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CPW News Release
CPW reminds shed antler hunters of restrictions, responsibilities

CPW reminds shed antler hunters of restrictions, responsibilities
Mike Porras

CPW reminds shed antler hunters of restrictions, responsibilities

GLENWOOD SPRINGS, Colo. - Colorado Parks and Wildlife is reminding shed antler hunters that new restrictions on collecting sheds on public lands in portions of Eagle, Pitkin, Garfield and Routt counties will be strictly enforced.

The restrictions in these counties was approved by the CPW Commission last year to reduce the significant disturbance of big game animals struggling to survive after a long winter.

These limits are in effect on public lands in game management units 25, 26, 35, 36, 43, 44, 47, 444,and 471:

  • No antler shed hunting allowed from Jan.1 through March 14
  • Only between the hours of 10 a.m. and sunset, March 15 through May 15

"We ask people to follow these restrictions to protect their wildlife," said Perry Will, area wildlife manager in Glenwood Springs. "If anyone is caught violating the law, they will be fined and assessed points against their hunting and fishing privileges."

For a map of Colorado's GMUs, go to

Similar restriction are already in place in game management units 54, 55, 66, 67 and 551 in Gunnison County, instituted several years ago to protect Gunnison sage-grouse and big game animals.

Each year, male ungulates grow antlers used for display and battles with competitors during the fall mating season. By mid to late winter, the antlers begin falling off naturally and the process begins again.

During late winter into early spring, considered the prime collecting period, shed hunters fan out across the state in search of fresh antlers that artisans use to make furniture, knife handles and art projects, or are sold to make dog treats.

Often involving large groups or entire families, the practice is becoming more popular across the country and Colorado.

Wildlife officials believe most collectors are conscientious and careful, but concerns arise when some search for sheds on noisy, fast-moving ATVs and off-road vehicles. In addition, a growing number of collectors use dogs trained to find shed antlers. When allowed to run off-leash, many of these dogs chase deer and elk, occasionally causing severe injuries and extreme stress.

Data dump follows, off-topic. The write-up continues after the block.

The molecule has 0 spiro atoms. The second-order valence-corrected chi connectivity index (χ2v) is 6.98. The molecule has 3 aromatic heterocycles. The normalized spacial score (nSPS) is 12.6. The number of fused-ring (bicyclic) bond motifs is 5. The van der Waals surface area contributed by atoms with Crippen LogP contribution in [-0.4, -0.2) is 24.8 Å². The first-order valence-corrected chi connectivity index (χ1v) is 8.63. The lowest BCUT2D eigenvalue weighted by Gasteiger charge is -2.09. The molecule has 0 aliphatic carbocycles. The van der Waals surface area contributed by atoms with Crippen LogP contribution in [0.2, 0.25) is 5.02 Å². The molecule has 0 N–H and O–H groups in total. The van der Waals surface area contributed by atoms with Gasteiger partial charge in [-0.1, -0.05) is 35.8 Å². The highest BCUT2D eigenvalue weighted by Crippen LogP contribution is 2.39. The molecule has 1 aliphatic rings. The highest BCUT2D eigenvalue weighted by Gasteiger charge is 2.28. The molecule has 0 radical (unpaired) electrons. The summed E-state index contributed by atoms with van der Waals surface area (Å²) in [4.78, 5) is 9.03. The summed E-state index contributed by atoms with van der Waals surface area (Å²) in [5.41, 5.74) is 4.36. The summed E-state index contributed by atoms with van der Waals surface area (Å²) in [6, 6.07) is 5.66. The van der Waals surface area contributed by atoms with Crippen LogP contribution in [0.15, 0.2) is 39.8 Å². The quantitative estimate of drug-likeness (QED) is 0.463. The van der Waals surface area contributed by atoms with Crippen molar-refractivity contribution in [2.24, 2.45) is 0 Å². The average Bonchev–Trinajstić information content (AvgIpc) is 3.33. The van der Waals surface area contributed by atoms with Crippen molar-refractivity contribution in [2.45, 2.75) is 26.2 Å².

Running from noise and dogs adds to the difficult conditions the animals already endure during winter months.

"That's just about the worst thing that can happen to them at this time of year," said Will. "Many people do not realize how much impact stress has on wildlife. It's one of the contributing factors to higher mortality."

Will ads that any unnecessary movement during the cold weather months causes big game to use up their fat stores very quickly with little chance of replenishing it, leading to the animal's death or the deaths of their unborn calves and fawns due to poor body condition.

Wildlife managers remind shed hunters that keeping their distance from wintering big game is the most effective way to prevent animal stress and mortality. Even searching for antlers on foot or horseback can create stressful conditions for wildlife.

"We understand that people enjoy hunting sheds, but we ask everyone to be legal and ethical," said Will. "The best option is to follow the laws and keep your distance, and maybe wait until big game has moved to summer range to begin looking for sheds."

Colorado Parks and Wildlife urges anyone that observes illegal activity to contact their local wildlife officer, or to remain anonymous, contact Operation Game Thief at 877-265-6648. Rewards are available for information that leads to a citation.
For more information about the new shed collection restrictions, contact Colorado Parks and Wildlife's Glenwood Springs office at 970-947-2920.

For more information about living with wildlife, go to


CPW is an enterprise agency, relying primarily on license sales, state parks fees and registration fees to support its operations, including: 42 state parks and more than 350 wildlife areas covering approximately 900,000 acres, management of fishing and hunting, wildlife watching, camping, motorized and non-motorized trails, boating and outdoor education. CPW's work contributes approximately $6 billion in total economic impact annually throughout Colorado.

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